Tuesday, June 6, 2017

Judge Dredd Lawgiver (comic version)

I was recently commissioned to build the Lawgiver from the Judge Dredd comics. I definitely liked the style of this version better than either of the movie versions!

 I started by printing an image from a Google search sized to what I needed. I cut the base frame out of MDF with the intention of adding all the details with various plastics.

I built  the front section out of Sintra, those vents were a pain to get right !

I attached the front section to the MDF frame after skinning the frame with styrene. This made finishing it easier as raw MDF is terrible to get a smooth finish on. I built the top half round box out of Sintra and added red acrylic to the inside for the lens.The grip pads were separate pieces recessed into the grips and held in with 2 small screws each.

I cut the appropriate size barrel  from a piece of pvc and made the barrel shroud out of Sintra carefully making sure it fit perfectly.

The rear cylindrical piece was made by using a small plastic cup and pouring a blank from Smooth On Onyx, I also embedded a screw into it at this time. I put my drill into my Panavise and used it like a lathe to turn down the blank into the right diameter and shape with my Dremel. I cut the lines in by hand with a razor saw.

I made the little badge by hand from Sintra and styrene, then I cast copies for the side of the pistol.

I made the Magazine from Sintra also and used embedded magnets to hold it in place in the magwell. I also used some brass tuing to make some fake bullets for effect.

I make the front detail piece under the barrel tip and added a red led lens for detail.
this begins the long primer/sand/repeat stage that's booooooring.

Paint! Here it is all painted up with my airbrush. (the black was rattlecan) This is the last stage before weathering.

Finished! I was really happy with the final result! The silver edge wear was done with silver Rub'nBuff on a piece of craft foam.

Friday, September 9, 2016

The Dubstep Gun from Saint's Row !

This is a big one, my biggest write up for my biggest prop yet. It has over 70 parts, led lights and full Bluetooth  functionality! It can run the sound straight from my phone and is rechargeable with an aux input to boot. Let's do this!

This was the very first prop that I made my own blueprints in Inkscape, much to the thanks of online tutorials, including a video by Punished Props. It wasn't much, but it let me get  scaled pattern for the basic shape, which I cut out of 6 mil Sintra. I use Sintra a lot, mainly because I already have so much of it salvaged from a grocery store remodel. Free stuff rocks!

I cut the discs on the side on a cobbled together jig I made on my band saw, and using the same jig I made the trim rings that attached to that. It worked great !

In the above photo, you can also see the led's I used. I got them from Amazon and they are so easy to use! My friends over at Cosplayforusall have a handy ebook that is easy to understand the basics of led's for prop and costume use. In the photo below, I cut the holes in the sides and put a pvc coupler through. This helped with structural support and gave me a place to attach the lights. I used blue acrylic sheet cut on the band saw for the lens rings.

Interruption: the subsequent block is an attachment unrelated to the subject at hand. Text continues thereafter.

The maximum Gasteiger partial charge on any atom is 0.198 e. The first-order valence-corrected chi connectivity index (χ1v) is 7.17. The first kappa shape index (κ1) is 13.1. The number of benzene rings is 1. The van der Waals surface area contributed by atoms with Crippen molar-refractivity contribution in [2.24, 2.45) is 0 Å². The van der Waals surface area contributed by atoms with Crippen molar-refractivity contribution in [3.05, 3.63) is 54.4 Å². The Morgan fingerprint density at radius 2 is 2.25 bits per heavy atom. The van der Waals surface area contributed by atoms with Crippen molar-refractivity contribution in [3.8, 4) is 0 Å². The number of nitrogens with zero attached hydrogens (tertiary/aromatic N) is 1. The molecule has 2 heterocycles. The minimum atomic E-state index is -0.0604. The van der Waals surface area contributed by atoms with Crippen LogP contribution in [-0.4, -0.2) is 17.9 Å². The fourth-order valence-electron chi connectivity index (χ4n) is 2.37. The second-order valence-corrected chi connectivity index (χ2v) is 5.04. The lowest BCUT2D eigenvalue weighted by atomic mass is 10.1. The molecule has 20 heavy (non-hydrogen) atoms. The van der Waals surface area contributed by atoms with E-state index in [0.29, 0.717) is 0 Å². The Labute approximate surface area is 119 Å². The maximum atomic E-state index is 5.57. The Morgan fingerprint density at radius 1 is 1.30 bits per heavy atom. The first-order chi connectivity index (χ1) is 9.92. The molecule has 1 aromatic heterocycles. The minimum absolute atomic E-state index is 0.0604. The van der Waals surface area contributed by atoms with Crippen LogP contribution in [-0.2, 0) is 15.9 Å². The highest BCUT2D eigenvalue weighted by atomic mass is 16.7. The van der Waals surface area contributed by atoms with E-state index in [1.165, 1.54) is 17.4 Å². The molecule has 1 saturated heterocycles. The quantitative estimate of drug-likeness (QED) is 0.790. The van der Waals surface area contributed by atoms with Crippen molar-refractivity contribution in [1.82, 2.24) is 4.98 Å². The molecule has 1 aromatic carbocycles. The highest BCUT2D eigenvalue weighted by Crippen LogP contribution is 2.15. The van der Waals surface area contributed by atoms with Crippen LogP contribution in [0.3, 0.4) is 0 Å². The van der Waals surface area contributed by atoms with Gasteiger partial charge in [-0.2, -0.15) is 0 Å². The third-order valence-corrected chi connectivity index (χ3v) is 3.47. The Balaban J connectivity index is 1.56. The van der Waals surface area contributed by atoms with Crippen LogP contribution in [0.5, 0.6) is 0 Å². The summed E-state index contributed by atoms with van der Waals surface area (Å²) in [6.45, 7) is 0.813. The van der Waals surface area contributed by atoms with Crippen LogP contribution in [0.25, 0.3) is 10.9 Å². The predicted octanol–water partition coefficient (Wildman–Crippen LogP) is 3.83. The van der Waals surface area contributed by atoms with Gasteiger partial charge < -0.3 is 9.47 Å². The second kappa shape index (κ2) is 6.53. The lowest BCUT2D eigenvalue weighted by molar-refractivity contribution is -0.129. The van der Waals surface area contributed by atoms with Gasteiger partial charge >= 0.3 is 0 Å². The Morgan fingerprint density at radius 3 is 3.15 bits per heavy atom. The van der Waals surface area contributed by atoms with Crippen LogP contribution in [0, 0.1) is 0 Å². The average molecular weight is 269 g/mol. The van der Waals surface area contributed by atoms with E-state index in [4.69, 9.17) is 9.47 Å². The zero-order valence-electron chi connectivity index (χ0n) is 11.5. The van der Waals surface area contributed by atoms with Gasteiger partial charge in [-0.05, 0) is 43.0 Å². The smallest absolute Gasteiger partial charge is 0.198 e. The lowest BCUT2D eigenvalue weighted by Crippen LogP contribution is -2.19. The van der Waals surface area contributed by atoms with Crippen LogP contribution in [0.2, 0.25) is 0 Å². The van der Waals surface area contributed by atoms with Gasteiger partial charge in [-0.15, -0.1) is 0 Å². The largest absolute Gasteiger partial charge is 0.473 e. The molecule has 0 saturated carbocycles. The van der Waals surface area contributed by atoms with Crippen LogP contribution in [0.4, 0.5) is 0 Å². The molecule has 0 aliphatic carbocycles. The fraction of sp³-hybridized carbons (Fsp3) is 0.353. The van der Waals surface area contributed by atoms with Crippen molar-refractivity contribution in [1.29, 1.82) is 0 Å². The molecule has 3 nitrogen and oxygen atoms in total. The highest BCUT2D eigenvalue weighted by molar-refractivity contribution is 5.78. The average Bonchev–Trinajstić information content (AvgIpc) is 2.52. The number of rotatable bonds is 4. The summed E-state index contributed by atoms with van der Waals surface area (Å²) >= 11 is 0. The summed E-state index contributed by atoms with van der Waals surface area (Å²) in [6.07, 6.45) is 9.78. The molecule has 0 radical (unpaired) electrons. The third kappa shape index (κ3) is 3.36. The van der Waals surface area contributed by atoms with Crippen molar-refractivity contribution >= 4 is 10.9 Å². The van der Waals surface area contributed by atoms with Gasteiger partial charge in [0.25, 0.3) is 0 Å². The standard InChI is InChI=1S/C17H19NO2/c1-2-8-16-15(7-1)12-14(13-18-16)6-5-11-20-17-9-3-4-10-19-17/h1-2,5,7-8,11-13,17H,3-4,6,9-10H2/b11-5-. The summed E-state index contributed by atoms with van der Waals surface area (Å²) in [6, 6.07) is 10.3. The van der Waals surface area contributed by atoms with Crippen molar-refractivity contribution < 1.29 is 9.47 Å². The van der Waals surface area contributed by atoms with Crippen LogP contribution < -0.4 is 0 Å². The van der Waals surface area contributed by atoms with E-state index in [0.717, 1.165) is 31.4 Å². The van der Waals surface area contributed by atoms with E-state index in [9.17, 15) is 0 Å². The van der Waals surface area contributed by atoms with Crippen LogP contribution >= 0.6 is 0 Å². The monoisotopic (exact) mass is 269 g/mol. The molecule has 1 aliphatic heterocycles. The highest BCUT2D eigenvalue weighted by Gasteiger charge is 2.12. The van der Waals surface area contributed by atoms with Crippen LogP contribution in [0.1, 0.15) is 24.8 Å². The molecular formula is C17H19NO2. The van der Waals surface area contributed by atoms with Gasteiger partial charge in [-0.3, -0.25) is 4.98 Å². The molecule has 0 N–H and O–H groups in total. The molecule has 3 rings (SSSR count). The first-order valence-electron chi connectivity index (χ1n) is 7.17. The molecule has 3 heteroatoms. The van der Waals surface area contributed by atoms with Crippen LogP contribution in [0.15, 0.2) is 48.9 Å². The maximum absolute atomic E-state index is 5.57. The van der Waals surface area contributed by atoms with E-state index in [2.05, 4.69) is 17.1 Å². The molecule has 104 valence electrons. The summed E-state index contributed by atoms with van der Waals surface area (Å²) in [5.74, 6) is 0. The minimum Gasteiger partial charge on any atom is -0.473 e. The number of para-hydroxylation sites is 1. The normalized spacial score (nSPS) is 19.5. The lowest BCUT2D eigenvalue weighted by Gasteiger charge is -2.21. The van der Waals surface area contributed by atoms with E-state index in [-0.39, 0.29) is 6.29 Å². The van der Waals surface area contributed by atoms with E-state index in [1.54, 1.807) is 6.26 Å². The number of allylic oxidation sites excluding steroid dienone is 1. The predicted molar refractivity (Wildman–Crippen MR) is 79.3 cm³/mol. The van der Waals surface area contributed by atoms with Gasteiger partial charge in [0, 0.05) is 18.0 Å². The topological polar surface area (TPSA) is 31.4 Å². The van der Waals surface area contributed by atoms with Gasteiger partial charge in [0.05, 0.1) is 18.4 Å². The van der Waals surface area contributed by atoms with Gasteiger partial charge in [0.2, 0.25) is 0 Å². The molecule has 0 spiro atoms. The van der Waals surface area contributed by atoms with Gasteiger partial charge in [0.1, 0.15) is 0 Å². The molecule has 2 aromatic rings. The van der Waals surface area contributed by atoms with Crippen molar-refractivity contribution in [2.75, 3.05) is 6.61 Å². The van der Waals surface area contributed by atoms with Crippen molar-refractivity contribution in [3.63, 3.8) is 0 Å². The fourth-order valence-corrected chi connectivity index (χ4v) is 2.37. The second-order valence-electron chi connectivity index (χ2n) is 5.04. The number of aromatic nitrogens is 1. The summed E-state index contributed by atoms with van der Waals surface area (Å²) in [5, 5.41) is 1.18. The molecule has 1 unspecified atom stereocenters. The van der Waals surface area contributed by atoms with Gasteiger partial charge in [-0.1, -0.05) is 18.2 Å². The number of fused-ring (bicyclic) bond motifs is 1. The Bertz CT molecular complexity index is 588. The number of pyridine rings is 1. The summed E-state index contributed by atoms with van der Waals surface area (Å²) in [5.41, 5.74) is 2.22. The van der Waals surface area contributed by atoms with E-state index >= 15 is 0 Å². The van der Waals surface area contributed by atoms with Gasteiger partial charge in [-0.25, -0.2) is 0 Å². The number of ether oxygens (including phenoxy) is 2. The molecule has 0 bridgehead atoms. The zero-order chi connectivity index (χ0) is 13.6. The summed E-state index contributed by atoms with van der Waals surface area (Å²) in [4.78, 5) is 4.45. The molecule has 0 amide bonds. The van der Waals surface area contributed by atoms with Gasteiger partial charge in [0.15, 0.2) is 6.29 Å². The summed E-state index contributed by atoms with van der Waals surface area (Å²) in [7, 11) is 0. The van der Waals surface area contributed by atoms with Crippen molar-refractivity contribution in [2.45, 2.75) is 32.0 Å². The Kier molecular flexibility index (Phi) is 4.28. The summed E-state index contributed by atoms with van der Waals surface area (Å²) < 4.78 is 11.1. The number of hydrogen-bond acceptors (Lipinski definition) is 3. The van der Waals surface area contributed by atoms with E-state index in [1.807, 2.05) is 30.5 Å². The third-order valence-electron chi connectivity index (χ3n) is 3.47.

I made the speaker box by attaching 2 boxes together, I used Smoothcast resin slushed inside both the speaker box and inside the main body where any important attachment points were, like mounting points and where the handles attached. Sintra on its own is not the toughest material and I didn't want anything snapping off.

Starting to look like something eh?

Where the larger dials go, I used pvc couplers of the appropriate size as the base, mounting the led's inside as such and installing blue acrylic lenses inside. I sanded the inside of the lenses to diffuse the light and then mounted the dials inside directly to the lenses. The dials themselves were made from 2 pvc pipes cut to different lengths, on inside the other, and made the bevel with Bondo. this made for crisp lines and an even bevel. I cut the excess Bondo off with a hobby knife before it fully cures while it is still rubbery.

Two of the dials needed to be a diameter in between any pvc pipe I could find, I was able to actually use 2 pieces of pipe as a mold itself to get the diameter I needed! The notches were done with a Dremel by hand.

I made the smaller light up dials much the same way as above.

I made the smaller dials from pvc pipe and Sintra, and lathes the little nubby part on a drill. I then cast copies for final use.

The slider controls were easy, just made a pattern and cut it out on the bandsaw, the buttons themselves were shaped out of.... guesses? - Sintra!

I also made the battery box out of that plastic I oh so love to make things out of, and it stays in place with some rare earth magnets to make batteries easily changed. The lights run 12 volts and are wired in parallel. Also.... Bill Doran is keeping me company helping me stay motivated! Thanks Bill !

Time for a mockup and test! I made the handle attachment points as sturdy as possible.

The speaker box attaches with lag screws from the inside of the speakerbox into the attachment points on the front of the "gun". I made the display screen from pvc pipe and couplers and are attached, but removable with 2 aluminum rods that fit into the side of the gun.

The handles are also made from Sintra and heavily slushed with urethane resin inside for structural integrity.